The whole purpose of the Problem Identification and Resolution (PIR) process is to make things better. That means that we often have to make changes in our behaviors, processes, facilities, and equipment. If nothing changes, we really haven’t made any progress.
Causing change is the hardest part of the PIR process. We need to figure out what went wrong, design a good fix, and then actually get it done.
A good corrective action needs to meet the following criteria:
- Graded—The more important the problem is, the more energy you should be willing to spend to correct it.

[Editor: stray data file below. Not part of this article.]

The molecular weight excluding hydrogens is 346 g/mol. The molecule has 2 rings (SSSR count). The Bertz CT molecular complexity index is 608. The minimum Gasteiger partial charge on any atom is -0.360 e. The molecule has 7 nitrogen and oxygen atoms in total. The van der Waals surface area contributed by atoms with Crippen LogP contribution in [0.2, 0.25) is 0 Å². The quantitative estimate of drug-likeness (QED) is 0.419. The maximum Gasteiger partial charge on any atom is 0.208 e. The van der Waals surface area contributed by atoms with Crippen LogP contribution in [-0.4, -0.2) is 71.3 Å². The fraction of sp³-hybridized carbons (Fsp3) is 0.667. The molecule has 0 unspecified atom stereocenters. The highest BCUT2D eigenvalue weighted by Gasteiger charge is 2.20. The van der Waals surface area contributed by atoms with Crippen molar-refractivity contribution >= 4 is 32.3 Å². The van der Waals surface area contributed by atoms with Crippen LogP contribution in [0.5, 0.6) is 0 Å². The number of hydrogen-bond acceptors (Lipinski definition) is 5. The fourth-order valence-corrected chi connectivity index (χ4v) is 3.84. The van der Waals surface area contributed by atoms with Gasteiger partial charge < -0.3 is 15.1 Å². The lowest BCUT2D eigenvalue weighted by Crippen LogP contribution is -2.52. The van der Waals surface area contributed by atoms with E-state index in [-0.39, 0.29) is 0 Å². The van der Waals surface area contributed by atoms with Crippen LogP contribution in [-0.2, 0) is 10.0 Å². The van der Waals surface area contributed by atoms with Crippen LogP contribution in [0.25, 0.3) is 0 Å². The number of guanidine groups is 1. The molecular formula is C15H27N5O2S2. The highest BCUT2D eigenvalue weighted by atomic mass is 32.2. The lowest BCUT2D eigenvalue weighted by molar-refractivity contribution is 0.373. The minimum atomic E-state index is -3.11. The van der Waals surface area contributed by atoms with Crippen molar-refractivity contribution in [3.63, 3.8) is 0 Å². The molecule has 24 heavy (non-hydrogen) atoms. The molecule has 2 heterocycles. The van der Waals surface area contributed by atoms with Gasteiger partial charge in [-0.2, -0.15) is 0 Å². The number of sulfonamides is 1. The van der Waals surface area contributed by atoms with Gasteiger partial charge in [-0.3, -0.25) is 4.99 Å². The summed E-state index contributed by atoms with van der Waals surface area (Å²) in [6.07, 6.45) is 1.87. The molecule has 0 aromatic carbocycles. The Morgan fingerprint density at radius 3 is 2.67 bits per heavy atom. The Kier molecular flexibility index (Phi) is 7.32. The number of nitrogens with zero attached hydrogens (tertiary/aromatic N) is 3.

- Sustainable—The corrective action needs to become a permanent part of your operations, not something that fades away after a month or two.
- Predictable—The action should not have any unintended consequences. You don’t ever want to make things worse!
- Demonstrable benefits—You need to be able to sell the action to the leadership and the chief financial officer.
- Controllable—You must realistically be able to accomplish the action.